David Bourget (Western Ontario)
David Chalmers (ANU, NYU)
Rafael De Clercq
Ezio Di Nucci
Jonathan Jenkins Ichikawa
Jack Alan Reynolds
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Studia Phaenomenologica 9:269-286 (2009)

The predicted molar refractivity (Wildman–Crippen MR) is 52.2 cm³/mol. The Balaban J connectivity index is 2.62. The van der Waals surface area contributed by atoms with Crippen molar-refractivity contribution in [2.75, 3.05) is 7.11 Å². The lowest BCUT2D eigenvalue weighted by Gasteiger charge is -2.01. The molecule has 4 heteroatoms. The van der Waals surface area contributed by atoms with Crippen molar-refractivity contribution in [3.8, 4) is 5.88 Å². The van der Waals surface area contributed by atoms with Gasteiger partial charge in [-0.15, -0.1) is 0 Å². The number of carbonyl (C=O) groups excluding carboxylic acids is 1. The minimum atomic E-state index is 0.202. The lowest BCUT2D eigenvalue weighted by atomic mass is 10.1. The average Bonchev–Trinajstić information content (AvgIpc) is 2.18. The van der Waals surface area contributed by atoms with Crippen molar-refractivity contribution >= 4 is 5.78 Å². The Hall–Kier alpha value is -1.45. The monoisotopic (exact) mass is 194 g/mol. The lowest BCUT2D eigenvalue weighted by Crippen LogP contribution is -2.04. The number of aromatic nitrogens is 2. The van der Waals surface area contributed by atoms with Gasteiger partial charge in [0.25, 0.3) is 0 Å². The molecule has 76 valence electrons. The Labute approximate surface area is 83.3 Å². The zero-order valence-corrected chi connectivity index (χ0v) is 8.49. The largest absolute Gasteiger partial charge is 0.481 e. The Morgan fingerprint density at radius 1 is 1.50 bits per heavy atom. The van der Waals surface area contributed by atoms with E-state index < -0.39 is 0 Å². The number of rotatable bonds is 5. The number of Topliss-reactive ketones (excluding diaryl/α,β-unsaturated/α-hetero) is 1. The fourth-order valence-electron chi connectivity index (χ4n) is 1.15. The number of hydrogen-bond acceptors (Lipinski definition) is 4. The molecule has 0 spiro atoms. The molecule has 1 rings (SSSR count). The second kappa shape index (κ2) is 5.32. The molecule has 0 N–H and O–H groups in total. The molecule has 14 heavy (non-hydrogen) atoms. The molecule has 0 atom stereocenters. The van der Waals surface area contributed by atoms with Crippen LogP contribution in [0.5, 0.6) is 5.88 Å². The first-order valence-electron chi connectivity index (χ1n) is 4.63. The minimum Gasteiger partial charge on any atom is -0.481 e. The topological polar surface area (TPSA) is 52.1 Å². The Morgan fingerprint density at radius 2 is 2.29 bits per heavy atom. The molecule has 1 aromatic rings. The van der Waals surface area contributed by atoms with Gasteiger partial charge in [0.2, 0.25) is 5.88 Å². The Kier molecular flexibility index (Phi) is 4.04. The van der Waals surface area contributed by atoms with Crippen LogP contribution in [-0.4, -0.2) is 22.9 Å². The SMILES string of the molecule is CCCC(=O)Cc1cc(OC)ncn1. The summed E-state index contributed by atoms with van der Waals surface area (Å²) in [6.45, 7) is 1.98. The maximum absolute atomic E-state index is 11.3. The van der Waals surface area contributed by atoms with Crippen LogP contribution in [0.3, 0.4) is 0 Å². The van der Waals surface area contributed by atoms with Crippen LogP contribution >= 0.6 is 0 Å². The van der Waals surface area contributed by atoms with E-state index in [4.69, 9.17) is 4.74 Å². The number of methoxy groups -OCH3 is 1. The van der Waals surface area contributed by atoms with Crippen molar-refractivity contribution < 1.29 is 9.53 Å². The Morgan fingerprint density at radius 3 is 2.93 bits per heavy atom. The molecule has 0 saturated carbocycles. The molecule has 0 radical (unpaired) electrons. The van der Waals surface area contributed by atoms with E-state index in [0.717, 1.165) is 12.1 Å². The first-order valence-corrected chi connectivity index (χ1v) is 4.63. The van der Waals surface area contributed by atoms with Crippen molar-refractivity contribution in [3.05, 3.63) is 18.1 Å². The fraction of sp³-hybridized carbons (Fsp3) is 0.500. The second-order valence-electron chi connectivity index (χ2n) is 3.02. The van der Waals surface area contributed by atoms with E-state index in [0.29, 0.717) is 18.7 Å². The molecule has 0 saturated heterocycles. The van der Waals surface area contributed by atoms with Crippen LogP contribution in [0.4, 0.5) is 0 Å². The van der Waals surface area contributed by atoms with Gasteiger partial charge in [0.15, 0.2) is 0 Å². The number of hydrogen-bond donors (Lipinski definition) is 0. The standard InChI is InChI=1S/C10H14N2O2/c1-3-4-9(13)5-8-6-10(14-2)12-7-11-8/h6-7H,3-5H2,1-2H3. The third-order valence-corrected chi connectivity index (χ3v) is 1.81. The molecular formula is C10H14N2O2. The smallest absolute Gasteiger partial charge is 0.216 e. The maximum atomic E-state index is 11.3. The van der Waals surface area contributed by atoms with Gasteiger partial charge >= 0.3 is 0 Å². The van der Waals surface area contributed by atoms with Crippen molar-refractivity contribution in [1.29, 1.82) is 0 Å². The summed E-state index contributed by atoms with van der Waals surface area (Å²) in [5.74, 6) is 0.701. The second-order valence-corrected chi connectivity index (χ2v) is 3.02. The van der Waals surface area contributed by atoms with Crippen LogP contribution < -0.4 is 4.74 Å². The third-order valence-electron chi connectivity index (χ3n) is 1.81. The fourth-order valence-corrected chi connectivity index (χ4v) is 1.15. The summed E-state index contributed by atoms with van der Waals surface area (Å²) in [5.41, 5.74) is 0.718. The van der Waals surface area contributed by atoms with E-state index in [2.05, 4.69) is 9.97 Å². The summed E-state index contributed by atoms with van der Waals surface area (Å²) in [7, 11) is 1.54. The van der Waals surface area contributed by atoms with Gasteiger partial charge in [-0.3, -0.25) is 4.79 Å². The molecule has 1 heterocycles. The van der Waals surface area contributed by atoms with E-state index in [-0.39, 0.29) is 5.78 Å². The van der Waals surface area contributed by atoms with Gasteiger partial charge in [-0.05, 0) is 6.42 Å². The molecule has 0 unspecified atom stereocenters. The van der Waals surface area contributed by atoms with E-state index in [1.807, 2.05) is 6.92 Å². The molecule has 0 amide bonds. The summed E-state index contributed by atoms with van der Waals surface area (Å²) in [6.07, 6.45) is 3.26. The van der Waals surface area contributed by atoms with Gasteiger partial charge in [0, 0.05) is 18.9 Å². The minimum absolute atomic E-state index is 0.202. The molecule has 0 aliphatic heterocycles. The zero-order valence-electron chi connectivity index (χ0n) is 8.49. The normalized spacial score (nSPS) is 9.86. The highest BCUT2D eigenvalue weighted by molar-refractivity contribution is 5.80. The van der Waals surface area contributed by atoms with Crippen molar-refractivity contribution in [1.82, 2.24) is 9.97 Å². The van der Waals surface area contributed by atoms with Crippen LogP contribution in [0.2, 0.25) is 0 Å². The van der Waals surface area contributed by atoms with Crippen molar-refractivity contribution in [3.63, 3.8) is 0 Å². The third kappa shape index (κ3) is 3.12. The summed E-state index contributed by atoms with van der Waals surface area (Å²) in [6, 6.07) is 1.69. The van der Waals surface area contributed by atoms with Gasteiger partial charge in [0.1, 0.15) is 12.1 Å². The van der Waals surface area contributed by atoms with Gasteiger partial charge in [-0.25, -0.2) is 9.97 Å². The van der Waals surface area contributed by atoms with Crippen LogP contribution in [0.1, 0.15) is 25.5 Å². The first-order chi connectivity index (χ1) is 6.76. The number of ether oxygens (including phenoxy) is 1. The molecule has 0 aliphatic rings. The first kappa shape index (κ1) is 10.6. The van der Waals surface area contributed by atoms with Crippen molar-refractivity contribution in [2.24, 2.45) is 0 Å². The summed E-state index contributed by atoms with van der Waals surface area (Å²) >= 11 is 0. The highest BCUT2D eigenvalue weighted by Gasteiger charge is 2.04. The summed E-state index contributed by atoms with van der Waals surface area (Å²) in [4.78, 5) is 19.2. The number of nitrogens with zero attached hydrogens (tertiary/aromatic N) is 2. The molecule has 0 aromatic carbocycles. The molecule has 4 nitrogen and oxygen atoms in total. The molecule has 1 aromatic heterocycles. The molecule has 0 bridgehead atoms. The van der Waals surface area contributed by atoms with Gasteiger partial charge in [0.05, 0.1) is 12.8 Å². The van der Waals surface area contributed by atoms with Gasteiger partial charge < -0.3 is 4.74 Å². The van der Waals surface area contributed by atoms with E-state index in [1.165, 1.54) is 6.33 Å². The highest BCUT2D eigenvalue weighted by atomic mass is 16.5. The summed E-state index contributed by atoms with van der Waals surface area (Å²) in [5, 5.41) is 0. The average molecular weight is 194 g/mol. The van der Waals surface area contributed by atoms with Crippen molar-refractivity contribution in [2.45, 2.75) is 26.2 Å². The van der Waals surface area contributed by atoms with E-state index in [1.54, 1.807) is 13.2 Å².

In this contribution I want to sketch a phenomenology of music, expounding and expanding the philosophy of Michel Henry. In the work of Henry, several approaches to a phenomenology of music are made. The central question of the contribution is: “What do we hear when we hear music?” It is argued that there is an unbridgeable divide between the intentional sphere of the world and its sounds and what in Henry’s philosophy is understood as Life. Music is the language of Life itself and cannot be merely considered a composition of sound. Music does not imitate nor even represent the world, but is the inner movement of life itself. In this respect, Henry is close to Schopenhauer’s view on music, in which the Will is sharply contrasted to representation. However Schopenhauer’s thought needs a phenomenological elaboration in order to understand music as an immediate experience. In the article, music is compared to painting, since this is a recurring methodological theme in Henry’s thoughts on music
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